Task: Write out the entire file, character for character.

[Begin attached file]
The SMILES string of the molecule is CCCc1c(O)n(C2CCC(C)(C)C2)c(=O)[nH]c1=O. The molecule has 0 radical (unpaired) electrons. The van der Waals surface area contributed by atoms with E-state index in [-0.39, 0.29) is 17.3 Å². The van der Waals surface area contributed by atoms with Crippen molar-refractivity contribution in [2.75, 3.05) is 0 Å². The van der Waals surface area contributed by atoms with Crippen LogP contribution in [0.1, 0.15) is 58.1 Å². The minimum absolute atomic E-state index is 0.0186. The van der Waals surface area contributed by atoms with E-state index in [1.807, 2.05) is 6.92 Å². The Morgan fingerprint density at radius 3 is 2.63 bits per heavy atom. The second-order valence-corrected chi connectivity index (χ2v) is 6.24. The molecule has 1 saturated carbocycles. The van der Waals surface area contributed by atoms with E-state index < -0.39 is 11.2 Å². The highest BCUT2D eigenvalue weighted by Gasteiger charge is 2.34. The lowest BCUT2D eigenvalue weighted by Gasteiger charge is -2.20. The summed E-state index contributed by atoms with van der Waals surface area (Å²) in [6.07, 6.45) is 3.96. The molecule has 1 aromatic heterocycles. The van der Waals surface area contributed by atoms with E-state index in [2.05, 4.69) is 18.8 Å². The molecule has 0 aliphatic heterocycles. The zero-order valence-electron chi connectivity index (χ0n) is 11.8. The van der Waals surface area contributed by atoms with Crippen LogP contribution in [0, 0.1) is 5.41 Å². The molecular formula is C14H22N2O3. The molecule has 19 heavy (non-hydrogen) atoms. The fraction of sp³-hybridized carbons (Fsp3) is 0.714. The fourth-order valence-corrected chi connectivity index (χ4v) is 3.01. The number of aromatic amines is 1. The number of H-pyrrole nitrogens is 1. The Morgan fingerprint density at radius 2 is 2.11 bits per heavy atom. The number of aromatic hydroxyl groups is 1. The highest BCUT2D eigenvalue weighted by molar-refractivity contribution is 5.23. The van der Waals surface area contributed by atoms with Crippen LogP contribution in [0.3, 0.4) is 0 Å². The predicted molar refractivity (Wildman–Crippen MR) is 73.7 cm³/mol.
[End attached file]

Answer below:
The SMILES string of the molecule is CCCc1c(O)n(C2CCC(C)(C)C2)c(=O)[nH]c1=O. The molecule has 0 radical (unpaired) electrons. The van der Waals surface area contributed by atoms with E-state index in [-0.39, 0.29) is 17.3 Å². The van der Waals surface area contributed by atoms with Crippen molar-refractivity contribution in [2.75, 3.05) is 0 Å². The van der Waals surface area contributed by atoms with Crippen LogP contribution in [0.1, 0.15) is 58.1 Å². The minimum absolute atomic E-state index is 0.0186. The van der Waals surface area contributed by atoms with E-state index in [1.807, 2.05) is 6.92 Å². The Morgan fingerprint density at radius 3 is 2.63 bits per heavy atom. The second-order valence-corrected chi connectivity index (χ2v) is 6.24. The molecule has 1 saturated carbocycles. The van der Waals surface area contributed by atoms with E-state index < -0.39 is 11.2 Å². The highest BCUT2D eigenvalue weighted by Gasteiger charge is 2.34. The lowest BCUT2D eigenvalue weighted by Gasteiger charge is -2.20. The summed E-state index contributed by atoms with van der Waals surface area (Å²) in [6.07, 6.45) is 3.96. The molecule has 1 aromatic heterocycles. The van der Waals surface area contributed by atoms with E-state index in [2.05, 4.69) is 18.8 Å². The molecule has 0 aliphatic heterocycles. The zero-order valence-electron chi connectivity index (χ0n) is 11.8. The van der Waals surface area contributed by atoms with Crippen LogP contribution in [0, 0.1) is 5.41 Å². The molecular formula is C14H22N2O3. The molecule has 19 heavy (non-hydrogen) atoms. The fraction of sp³-hybridized carbons (Fsp3) is 0.714. The fourth-order valence-corrected chi connectivity index (χ4v) is 3.01. The number of aromatic amines is 1. The number of H-pyrrole nitrogens is 1. The Morgan fingerprint density at radius 2 is 2.11 bits per heavy atom. The number of aromatic hydroxyl groups is 1. The highest BCUT2D eigenvalue weighted by molar-refractivity contribution is 5.23. The van der Waals surface area contributed by atoms with Crippen LogP contribution in [0.3, 0.4) is 0 Å². The predicted molar refractivity (Wildman–Crippen MR) is 73.7 cm³/mol.